“In some out-of-stock situations the system ‘thinks’ ample product is available when it is not. The inaccuracy could cause the system to not place a re-order for the product. Consider an example where the system thinks it has six units of inventory, the re-order point is five units, and the store actually has none. Since the store can’t sell what it doesn’t have, the number in the system will not get checked, e.g., it’s frozen, and no re-orders will be placed. This is the ultimate out-of-stock situation – the store has no product and will not order any product because the system thinks it has more than the re-order point. In the retailer in this study, after implementing RFID, the number of frozen items dropped to zero and stayed there. With RFID, in this case, all occurrences of frozen out-of-stocks have been eliminated.”
Based on current research, reporters at SupplyChainBrain conclude:
“The use of RFID in the retail space has potential benefits for customer service. Accurate and timely information about product order, delivery, location, and stock level help retailers to have the products their customers want when they want it.”
RFID technology also holds promise to help reduce retailer deductions for manufacturers. Joe McKinney, a Vice President at System Planning Corporation, wrote a column in 2005 “for a now defunct RFID magazine on a major cost savings opportunity for consumer goods manufacturers.” In that article, he “points to the opportunity of RFID to dramatically reduce the discrepancy between what a manufacturer thinks it shipped versus what the retailer says it received – leading to costly ‘invoice dedications’ from the retailer.” [“Was Reduction in Invoice Deductions the Magic Bullet for RFID in Consumer Goods to Retail?” Supply Chain Digest, 30 March 2011] This benefit alone, McKinney asserts, “could perhaps easily have driven an ROI for manufacturers from their RFID investment.” McKinney’s article is re-posted in its entirety in the Supply Chain Digest article.
For retailers and manufacturers, RFID technologies that use near-field communication (NFC) tags and inlays hold a lot of promise. “UPM RFID, a developer of technology tied to radio frequency identification applications, … is working with leading NFC smartphone manufacturers to ensure the interoperability of products.” [“UPM RFID Develops New Tags for Multiple Applications,” SupplyChainBrain, 12 May 2011] To learn more about near-field communication, read my post entitled The Age of Mobile Payments is Upon Us. Supply Chain Digest reports, “The tech industry is hot with rumors that Apple plans to announce a highly innovative use of RFID and ‘near-field communications’ when it releases a new, fifth generation version of its iPhone.” [“Not Clear What it Is, but Rumors Swirl that Apple is Building Major New RFID/Near Field Communications Innovation for iPhone5,” 1 March 2011] The article continues:
“Neil Hughes … notes that Apple has filed patents related to NFC technology, including one that concerns enabling users to obtain information about a range of products wirelessly and instantly. Examples of potential uses for the service, called ‘Products+,’ included obtaining information about a product to receiving promotions and coupons. That is increasingly being done using bar codes (QR Code), in which the scanner on a cell phones reads the code and launches a web page with such information and offers. What would be the advantage of an RFID-based approach to this technology? That isn’t clear, except that with RFID marketers could know precisely where the consumer was when the read/scan was made, which may provide some useful information to them.”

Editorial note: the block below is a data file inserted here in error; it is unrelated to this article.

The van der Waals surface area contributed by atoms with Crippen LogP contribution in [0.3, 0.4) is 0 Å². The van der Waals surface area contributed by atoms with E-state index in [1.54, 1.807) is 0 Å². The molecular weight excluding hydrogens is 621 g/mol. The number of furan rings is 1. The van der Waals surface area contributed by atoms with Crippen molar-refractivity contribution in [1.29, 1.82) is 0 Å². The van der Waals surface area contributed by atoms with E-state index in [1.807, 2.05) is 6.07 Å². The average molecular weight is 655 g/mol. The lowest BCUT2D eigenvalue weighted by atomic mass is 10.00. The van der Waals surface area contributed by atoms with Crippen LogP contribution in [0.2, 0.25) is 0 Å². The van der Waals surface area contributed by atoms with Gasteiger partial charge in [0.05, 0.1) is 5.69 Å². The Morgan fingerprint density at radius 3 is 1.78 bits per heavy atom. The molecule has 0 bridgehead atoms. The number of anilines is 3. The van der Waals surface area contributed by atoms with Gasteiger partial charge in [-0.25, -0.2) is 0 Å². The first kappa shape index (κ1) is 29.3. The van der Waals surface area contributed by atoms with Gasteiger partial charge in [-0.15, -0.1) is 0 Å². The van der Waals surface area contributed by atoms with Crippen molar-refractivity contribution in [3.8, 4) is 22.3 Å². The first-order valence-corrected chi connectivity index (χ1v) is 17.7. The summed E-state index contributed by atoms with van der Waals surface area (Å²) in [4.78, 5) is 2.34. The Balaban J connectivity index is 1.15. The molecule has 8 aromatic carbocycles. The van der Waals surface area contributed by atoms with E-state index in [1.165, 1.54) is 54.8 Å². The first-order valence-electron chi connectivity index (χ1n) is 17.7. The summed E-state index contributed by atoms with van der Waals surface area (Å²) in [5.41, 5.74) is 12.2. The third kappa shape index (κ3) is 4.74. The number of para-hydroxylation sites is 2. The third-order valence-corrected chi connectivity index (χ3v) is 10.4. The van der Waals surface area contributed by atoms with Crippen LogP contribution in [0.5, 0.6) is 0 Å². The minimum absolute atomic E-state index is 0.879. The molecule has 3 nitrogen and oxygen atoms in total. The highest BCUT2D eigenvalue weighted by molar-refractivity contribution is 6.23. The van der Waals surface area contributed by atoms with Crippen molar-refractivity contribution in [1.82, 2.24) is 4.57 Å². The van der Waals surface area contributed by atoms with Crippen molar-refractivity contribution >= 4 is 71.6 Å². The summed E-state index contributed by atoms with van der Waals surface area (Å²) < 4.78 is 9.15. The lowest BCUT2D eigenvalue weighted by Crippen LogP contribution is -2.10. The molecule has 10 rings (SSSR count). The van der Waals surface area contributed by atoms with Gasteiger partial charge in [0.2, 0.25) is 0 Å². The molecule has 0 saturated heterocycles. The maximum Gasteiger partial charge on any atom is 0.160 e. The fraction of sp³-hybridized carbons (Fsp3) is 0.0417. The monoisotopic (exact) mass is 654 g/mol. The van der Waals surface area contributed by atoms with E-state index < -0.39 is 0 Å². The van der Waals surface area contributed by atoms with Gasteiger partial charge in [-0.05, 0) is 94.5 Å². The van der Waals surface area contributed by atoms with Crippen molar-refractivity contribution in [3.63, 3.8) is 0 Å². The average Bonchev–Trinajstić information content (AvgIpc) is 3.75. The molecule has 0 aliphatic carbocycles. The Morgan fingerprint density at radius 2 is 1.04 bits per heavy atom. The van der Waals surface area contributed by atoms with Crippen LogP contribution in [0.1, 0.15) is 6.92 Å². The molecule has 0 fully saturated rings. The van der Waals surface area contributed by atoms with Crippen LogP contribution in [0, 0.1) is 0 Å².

As Gilmore noted at the beginning of this post, the apparel industry is one area where RFID tagging is making headway. SupplyChainBrain reports:
“American Apparel, a vertically integrated clothing manufacturer and retailer based in Los Angeles, is ramping up its item-level tagging initiative, having just signed an agreement to deploy Xterprise’s Clarity Advanced Retail System (ARS) software at 50 of its retail locations—25 of which will be located in the United States, the remainder overseas—by the end of this year. This will bring the total number of RFID-enabled stores operated by the company up to 100. The firm, which attributes improved stock levels and store performance to the technology, has already deployed radio frequency identification at 50 of its retail stores, most located in the United States.” [“Clothing Manufacturer, Retailer Decides to Go All Out with RFID Implementation,” 2 May 2011]
In another article SupplyChainBrain reports:
“Hosiery and intimate apparel manufacturer Kayser-Roth is providing item-level RFID UHF EPC Gen 2 tagging of men’s socks packaging as the products are shipped to one of its customers. But rather than simply applying the tags merely to meet the retailer’s mandate, Kayser-Roth is testing and verifying them as well during product audits, using RFID readers at three specific points of manufacture to verify that the tag is working and to ensure that the correct tag has been applied to each product.” [“Apparel Manufacturer Takes First Steps Toward RFID Usage,” 17 May 2011]
I tend to agree with the analysts at SupplyChainBrain that “RFID is still in its early adoption stage.” Almost every respected supply chain analyst I’ve read predicts that supply chain visibility will be an essential differentiator in the future. RFID tagging is ideally suited to help provide some of that visibility for product lines that can afford to bear the costs of RFID tagging.